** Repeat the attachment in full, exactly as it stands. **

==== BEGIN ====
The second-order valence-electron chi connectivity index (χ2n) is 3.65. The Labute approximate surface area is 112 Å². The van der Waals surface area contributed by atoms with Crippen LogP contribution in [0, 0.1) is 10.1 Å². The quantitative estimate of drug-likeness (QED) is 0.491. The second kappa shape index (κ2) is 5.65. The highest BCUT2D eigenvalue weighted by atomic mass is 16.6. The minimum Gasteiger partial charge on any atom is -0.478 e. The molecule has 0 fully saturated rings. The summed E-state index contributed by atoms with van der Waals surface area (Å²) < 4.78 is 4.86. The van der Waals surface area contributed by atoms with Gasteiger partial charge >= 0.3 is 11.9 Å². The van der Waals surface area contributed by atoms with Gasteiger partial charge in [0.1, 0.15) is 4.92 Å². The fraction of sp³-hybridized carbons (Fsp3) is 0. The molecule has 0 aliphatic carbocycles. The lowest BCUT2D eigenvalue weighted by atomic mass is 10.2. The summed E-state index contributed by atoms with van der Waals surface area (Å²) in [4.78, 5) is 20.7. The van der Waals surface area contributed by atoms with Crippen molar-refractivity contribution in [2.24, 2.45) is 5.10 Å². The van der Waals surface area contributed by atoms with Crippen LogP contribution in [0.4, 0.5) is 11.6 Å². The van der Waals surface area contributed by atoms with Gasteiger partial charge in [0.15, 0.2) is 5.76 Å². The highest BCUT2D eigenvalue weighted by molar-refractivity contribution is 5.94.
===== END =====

The second-order valence-electron chi connectivity index (χ2n) is 3.65. The Labute approximate surface area is 112 Å². The van der Waals surface area contributed by atoms with Crippen LogP contribution in [0, 0.1) is 10.1 Å². The quantitative estimate of drug-likeness (QED) is 0.491. The second kappa shape index (κ2) is 5.65. The highest BCUT2D eigenvalue weighted by atomic mass is 16.6. The minimum Gasteiger partial charge on any atom is -0.478 e. The molecule has 0 fully saturated rings. The summed E-state index contributed by atoms with van der Waals surface area (Å²) < 4.78 is 4.86. The van der Waals surface area contributed by atoms with Gasteiger partial charge >= 0.3 is 11.9 Å². The van der Waals surface area contributed by atoms with Gasteiger partial charge in [0.1, 0.15) is 4.92 Å². The fraction of sp³-hybridized carbons (Fsp3) is 0. The molecule has 0 aliphatic carbocycles. The lowest BCUT2D eigenvalue weighted by atomic mass is 10.2. The summed E-state index contributed by atoms with van der Waals surface area (Å²) in [4.78, 5) is 20.7. The van der Waals surface area contributed by atoms with Crippen molar-refractivity contribution in [2.24, 2.45) is 5.10 Å². The van der Waals surface area contributed by atoms with Crippen LogP contribution in [0.4, 0.5) is 11.6 Å². The van der Waals surface area contributed by atoms with Gasteiger partial charge in [0.15, 0.2) is 5.76 Å². The highest BCUT2D eigenvalue weighted by molar-refractivity contribution is 5.94.